Patripassianism in an Unexpected Place

There has been a trend I’ve noticed lately going on in the Reformed world. Someone will post a quote that appears to be heterodox or heretical, and then everyone will gasp when it is revealed that the source is actually a well respected and orthodox figure. Usually, a conversation will ensue which clarifies what the author meant, or broader context will reveal that the quote, when placed in that context, is actually orthodox. This can sometimes be helpful as a way to remove the favorable bias we have for authors within our tradition (or disfavorable bias for authors outside our tradition).

A similar quote came to me that I wanted to address. I’ll leave the big reveal of who the author is until the end of the post.

Clearly, the unity of the divine Trinity remains unbroken throughout the passion. Even while the Father is angry with the Mediator, the Son is still the beloved and still fully involved in all the external acts (the opera ad extra) of the Trinity. Just as it was true in his infancy he was still the eternal Logos, performing all his cosmic functions as the one in whom all things consist (Col. 1:17), so in the darkness and desolation of Golgotha he was still carrying the universe on his shoulders (Heb. 1:3). But this very fact of the trinitarian unity has profound implications for the traditional Christian doctrine of divine impassibility. If it is true at the human level that where on member of the church suffers all other members suffer with her, must the same not be true of the Trinity? The Son, we remember, is one and the same in substance (homoousias) with the Father. ‘They’ are not only generically identical, but numerically one. It is the one only and eternal God who is enfleshed in Jesus, the son of Mary of Nazareth; and though the Father is not the divine person who suffers on the cross, he is one with the sufferer, and must therefore suffer with him, though in his own way.

Honestly, I’m not sure where to start with this. The author is going along just fine with his discussion regarding the fact that what the Son does qua humanity (infancy, suffering on the cross) in no way causes him to cease operating qua divinity (performing all his cosmic functions). This is excellent Christology that properly distinguishes without confusion the fact that the Son operates in different ways according to each nature. (See WCF 8.7)

However, after his citation of Hebrews 1:3 he goes completely off the rails. It may be the case that the trinitarian unity has implications for the traditional Christian doctrine of divine impassibility, but the first error he makes is that the examples he gave above (with the exception of the Father being angry with the Mediator, but loving the Son… which itself is a strange and unclear way of phrasing things) are not examples of this trinitarian unity. They are examples of the hypostatic unity that the Son possesses in his person. So what follows after that statement does not clearly relate to what precedes it.

The author here argues that because of the singularity of substance which the Father and Son share, that the Father must share somehow in the suffering of the Son. The Father is “one with the sufferer, and must therefore suffer with him…” The problem, and this is a fundamental misstep that is frankly shocking coming from a published Reformed author, is that the sufferer suffers according to humanity and not according to divinity. The Father is united with the Son by way of a singular shared indivisible divine nature. So unless the Son is suffering according to divinity then the author’s argument does not follow. In this way, unfortunately, the author’s excellent Christological statements at the beginning of the passage are negated. While he seemingly maintained the unity of the Son’s natures without dividing them in the beginning, he reveals at the end of this passage that he has implicitly collapsed them together. This results here, in a kind of reverse Eutychianism where the divine attribute of impassibility is swallowed up in the passibility of the human nature. However, if we maintain the proper distinction between what the Son does qua humanity (suffers) and what he does qua divinity (remains impassible) then suffering takes place in the human nature, not in the divine. That is not to say that the human nature is the subject of the suffering, the singular person of the Son is. But the suffering is localized and restricted to the human nature, it does not extend to the divine nature.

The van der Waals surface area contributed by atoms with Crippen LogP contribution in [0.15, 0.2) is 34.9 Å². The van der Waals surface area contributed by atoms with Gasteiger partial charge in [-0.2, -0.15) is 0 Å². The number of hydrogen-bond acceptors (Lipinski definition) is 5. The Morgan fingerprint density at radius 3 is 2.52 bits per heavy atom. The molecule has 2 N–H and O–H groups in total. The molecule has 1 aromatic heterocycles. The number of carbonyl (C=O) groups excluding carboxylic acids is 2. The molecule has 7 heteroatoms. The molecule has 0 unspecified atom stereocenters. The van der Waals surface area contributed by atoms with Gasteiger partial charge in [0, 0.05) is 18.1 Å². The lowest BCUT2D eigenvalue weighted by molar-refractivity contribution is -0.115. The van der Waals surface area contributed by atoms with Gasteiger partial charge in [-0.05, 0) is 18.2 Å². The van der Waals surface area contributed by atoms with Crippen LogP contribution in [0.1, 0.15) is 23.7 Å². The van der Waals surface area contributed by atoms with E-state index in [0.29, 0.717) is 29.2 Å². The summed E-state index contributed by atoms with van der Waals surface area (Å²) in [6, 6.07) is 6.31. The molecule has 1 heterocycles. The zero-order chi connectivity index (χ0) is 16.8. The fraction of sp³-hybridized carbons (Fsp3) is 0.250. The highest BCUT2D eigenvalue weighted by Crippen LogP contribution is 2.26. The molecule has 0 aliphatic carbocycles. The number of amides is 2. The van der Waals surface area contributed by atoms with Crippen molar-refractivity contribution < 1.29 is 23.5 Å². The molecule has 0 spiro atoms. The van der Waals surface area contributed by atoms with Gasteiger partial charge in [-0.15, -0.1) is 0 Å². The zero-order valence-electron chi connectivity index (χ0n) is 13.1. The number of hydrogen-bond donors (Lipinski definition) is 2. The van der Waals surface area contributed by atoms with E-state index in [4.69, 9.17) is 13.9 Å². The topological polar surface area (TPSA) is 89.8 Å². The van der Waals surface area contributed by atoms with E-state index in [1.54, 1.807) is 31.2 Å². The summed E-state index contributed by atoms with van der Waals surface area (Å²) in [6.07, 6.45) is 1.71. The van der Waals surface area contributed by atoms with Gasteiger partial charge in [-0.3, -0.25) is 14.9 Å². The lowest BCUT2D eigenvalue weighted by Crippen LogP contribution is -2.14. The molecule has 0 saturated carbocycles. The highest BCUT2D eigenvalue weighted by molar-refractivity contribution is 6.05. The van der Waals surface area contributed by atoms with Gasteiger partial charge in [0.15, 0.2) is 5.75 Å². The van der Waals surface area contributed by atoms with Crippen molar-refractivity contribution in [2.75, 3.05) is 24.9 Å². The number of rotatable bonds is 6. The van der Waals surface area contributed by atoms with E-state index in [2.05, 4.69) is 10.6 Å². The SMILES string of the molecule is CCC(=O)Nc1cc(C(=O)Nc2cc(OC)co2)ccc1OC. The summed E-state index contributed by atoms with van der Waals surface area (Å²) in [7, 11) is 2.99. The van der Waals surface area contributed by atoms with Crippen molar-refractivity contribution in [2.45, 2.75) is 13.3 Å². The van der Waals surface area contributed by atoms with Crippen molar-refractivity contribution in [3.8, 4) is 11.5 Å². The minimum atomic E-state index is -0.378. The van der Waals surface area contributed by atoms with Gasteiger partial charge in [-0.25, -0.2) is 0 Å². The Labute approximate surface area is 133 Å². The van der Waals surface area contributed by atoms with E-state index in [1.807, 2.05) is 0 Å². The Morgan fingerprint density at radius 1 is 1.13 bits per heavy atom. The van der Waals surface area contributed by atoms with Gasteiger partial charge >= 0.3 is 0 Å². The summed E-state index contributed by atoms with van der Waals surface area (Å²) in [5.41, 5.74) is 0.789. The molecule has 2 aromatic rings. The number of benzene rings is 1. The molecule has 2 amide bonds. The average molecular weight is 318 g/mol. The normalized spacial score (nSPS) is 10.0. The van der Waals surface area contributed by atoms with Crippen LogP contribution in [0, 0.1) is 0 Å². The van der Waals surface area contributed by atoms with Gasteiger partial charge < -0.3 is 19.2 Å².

Our author continues to describe perichoresis in a further section and continues to root his argument in the unity of the persons. However, the author seems to think that perichoresis is somehow different than the fact of the shared divine nature, which is odd to me.

There is more that can be said, but I think the point has been made.

This quote, unfortunately, comes from Donald Macleod. He is an eminent Scottish theologian who has written extensively on the atonement and is the author of Person of Christ in the IVP Contours of Christian Theology series. I suspect this is the origin of the quote. I have not, at this point, been unable to verify that, but I will update this post with a full citation once I have it.

Update: Thank you to Chris Lilley for providing me with a citation. The quote is found in Christ Crucified (Downers Grove: IVP, 2014), 50. Having read the entire section which is titled Does the Father, too, suffer loss? there does not appear to be any charitable way to read this which does not result in the error of Patripassianism.

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Please also see the Reformed Brotherhood – Episode 19